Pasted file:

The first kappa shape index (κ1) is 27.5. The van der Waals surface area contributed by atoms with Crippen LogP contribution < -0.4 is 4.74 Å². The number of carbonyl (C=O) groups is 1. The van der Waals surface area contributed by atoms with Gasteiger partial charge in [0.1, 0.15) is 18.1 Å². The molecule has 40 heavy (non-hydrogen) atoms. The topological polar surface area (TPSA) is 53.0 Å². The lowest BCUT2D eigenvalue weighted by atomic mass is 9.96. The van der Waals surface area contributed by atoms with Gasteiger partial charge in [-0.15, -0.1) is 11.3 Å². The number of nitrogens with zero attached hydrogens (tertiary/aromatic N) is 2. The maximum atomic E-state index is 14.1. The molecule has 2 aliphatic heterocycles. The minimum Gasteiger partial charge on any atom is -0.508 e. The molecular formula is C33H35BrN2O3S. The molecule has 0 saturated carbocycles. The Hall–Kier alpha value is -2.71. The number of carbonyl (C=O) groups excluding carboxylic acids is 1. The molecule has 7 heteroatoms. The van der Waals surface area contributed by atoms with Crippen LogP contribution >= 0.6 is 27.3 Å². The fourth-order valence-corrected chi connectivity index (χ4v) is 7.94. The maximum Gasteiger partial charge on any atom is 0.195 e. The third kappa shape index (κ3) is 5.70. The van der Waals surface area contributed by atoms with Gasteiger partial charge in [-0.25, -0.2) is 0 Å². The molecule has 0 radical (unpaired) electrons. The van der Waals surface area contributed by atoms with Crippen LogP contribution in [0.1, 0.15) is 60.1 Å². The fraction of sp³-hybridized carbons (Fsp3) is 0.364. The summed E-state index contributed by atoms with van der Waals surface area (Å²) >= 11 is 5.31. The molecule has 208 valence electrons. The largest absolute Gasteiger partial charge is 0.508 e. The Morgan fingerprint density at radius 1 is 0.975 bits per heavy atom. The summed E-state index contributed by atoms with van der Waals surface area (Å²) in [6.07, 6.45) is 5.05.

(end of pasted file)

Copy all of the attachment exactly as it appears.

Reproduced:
The first kappa shape index (κ1) is 27.5. The van der Waals surface area contributed by atoms with Crippen LogP contribution < -0.4 is 4.74 Å². The number of carbonyl (C=O) groups is 1. The van der Waals surface area contributed by atoms with Gasteiger partial charge in [0.1, 0.15) is 18.1 Å². The molecule has 40 heavy (non-hydrogen) atoms. The topological polar surface area (TPSA) is 53.0 Å². The lowest BCUT2D eigenvalue weighted by atomic mass is 9.96. The van der Waals surface area contributed by atoms with Gasteiger partial charge in [-0.15, -0.1) is 11.3 Å². The number of nitrogens with zero attached hydrogens (tertiary/aromatic N) is 2. The maximum atomic E-state index is 14.1. The molecule has 2 aliphatic heterocycles. The minimum Gasteiger partial charge on any atom is -0.508 e. The molecular formula is C33H35BrN2O3S. The molecule has 0 saturated carbocycles. The Hall–Kier alpha value is -2.71. The number of carbonyl (C=O) groups excluding carboxylic acids is 1. The molecule has 7 heteroatoms. The van der Waals surface area contributed by atoms with Crippen LogP contribution >= 0.6 is 27.3 Å². The fourth-order valence-corrected chi connectivity index (χ4v) is 7.94. The maximum Gasteiger partial charge on any atom is 0.195 e. The third kappa shape index (κ3) is 5.70. The van der Waals surface area contributed by atoms with Gasteiger partial charge in [-0.25, -0.2) is 0 Å². The molecule has 0 radical (unpaired) electrons. The van der Waals surface area contributed by atoms with Crippen LogP contribution in [0.1, 0.15) is 60.1 Å². The fraction of sp³-hybridized carbons (Fsp3) is 0.364. The summed E-state index contributed by atoms with van der Waals surface area (Å²) >= 11 is 5.31. The molecule has 208 valence electrons. The largest absolute Gasteiger partial charge is 0.508 e. The Morgan fingerprint density at radius 1 is 0.975 bits per heavy atom. The summed E-state index contributed by atoms with van der Waals surface area (Å²) in [6.07, 6.45) is 5.05.